Kieran McLaughlin, the man at the centre of a huge police manhunt on both sides of the border, is well-known in republican circles in Derry.
Following the murder of Barry McCrory in Derry on Thursday morning, the PSNI took the unusual step of releasing McLaughlin’s name as someone they wanted to speak to as part of the investigation.
They also warned the public that he was not to be approached.
The 58 year-old has a long history of involvement in armed republicanism in the city.
Born in the Creggan area, he joined the IRA as a teenager and was imprisoned in Long Kesh for a period in the 1970s.
In 1981 he was sentenced to 13 years imprisonment. He was released in 1994 at the time the IRA declared its ceasefire.
He became disillusioned with the direction of republicanism during that period and joined the Real IRA when it split from the mainstream republicanism in 1997.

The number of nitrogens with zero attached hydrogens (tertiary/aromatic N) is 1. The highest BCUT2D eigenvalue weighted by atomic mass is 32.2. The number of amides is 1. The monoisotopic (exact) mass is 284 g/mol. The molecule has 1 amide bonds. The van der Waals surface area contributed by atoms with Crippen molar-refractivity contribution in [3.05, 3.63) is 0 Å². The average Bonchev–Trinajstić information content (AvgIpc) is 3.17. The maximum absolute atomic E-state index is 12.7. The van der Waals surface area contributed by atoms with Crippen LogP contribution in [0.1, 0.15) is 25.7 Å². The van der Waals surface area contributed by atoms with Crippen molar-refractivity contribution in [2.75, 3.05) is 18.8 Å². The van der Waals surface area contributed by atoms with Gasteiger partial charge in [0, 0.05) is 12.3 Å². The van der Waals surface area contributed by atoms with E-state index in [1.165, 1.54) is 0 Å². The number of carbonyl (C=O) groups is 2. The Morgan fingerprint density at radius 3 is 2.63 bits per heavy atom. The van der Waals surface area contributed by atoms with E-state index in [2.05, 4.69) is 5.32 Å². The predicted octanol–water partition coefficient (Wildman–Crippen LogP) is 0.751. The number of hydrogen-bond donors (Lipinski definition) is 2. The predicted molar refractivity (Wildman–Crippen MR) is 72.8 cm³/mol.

In 2001 McLaughlin was caught with an arsenal of Real IRA weapons in the Shantallow area of the city and was sentenced to 18 years’ imprisonment.
During his sentence both of his parents and his grandson died and their deaths are thought to have had a significant impact on his mental health.
Prominent dissident republican Marian Price was among those who campaigned for his release at the time.
He was released from Maghaberry Prison to give evidence to the Saville Inquiry into the events of Bloody Sunday.
In 2004 he was granted compassionate parole, accompanied by the SDLP’s Pat Ramsey, to visit his dying father.